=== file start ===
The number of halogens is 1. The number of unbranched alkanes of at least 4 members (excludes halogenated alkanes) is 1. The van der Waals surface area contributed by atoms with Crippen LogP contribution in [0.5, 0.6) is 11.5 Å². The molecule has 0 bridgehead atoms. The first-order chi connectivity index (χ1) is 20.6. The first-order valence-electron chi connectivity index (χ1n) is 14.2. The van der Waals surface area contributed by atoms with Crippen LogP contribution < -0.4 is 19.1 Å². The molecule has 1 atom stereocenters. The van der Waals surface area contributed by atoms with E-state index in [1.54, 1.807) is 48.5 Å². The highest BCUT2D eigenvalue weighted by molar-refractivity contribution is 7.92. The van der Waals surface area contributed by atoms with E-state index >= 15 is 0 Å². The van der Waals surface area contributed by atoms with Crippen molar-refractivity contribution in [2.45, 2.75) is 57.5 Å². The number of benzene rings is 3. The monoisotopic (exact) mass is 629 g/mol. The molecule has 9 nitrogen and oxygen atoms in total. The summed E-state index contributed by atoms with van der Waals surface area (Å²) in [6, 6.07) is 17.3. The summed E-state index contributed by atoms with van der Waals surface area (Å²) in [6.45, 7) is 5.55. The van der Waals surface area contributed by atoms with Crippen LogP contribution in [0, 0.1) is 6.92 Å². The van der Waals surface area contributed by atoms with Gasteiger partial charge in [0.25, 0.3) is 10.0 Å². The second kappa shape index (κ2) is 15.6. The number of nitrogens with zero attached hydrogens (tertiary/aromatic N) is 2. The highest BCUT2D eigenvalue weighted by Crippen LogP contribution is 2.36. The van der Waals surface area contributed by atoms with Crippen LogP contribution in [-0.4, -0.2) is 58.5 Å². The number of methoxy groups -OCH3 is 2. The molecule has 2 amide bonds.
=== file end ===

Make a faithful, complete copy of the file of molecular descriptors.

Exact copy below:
The number of halogens is 1. The number of unbranched alkanes of at least 4 members (excludes halogenated alkanes) is 1. The van der Waals surface area contributed by atoms with Crippen LogP contribution in [0.5, 0.6) is 11.5 Å². The molecule has 0 bridgehead atoms. The first-order chi connectivity index (χ1) is 20.6. The first-order valence-electron chi connectivity index (χ1n) is 14.2. The van der Waals surface area contributed by atoms with Crippen LogP contribution < -0.4 is 19.1 Å². The molecule has 1 atom stereocenters. The van der Waals surface area contributed by atoms with E-state index in [1.54, 1.807) is 48.5 Å². The highest BCUT2D eigenvalue weighted by molar-refractivity contribution is 7.92. The van der Waals surface area contributed by atoms with E-state index >= 15 is 0 Å². The van der Waals surface area contributed by atoms with Crippen molar-refractivity contribution in [2.45, 2.75) is 57.5 Å². The number of benzene rings is 3. The monoisotopic (exact) mass is 629 g/mol. The molecule has 9 nitrogen and oxygen atoms in total. The summed E-state index contributed by atoms with van der Waals surface area (Å²) in [6, 6.07) is 17.3. The summed E-state index contributed by atoms with van der Waals surface area (Å²) in [6.45, 7) is 5.55. The van der Waals surface area contributed by atoms with Crippen LogP contribution in [0, 0.1) is 6.92 Å². The van der Waals surface area contributed by atoms with Gasteiger partial charge in [0.25, 0.3) is 10.0 Å². The second kappa shape index (κ2) is 15.6. The number of nitrogens with zero attached hydrogens (tertiary/aromatic N) is 2. The highest BCUT2D eigenvalue weighted by Crippen LogP contribution is 2.36. The van der Waals surface area contributed by atoms with Crippen LogP contribution in [-0.4, -0.2) is 58.5 Å². The number of methoxy groups -OCH3 is 2. The molecule has 2 amide bonds.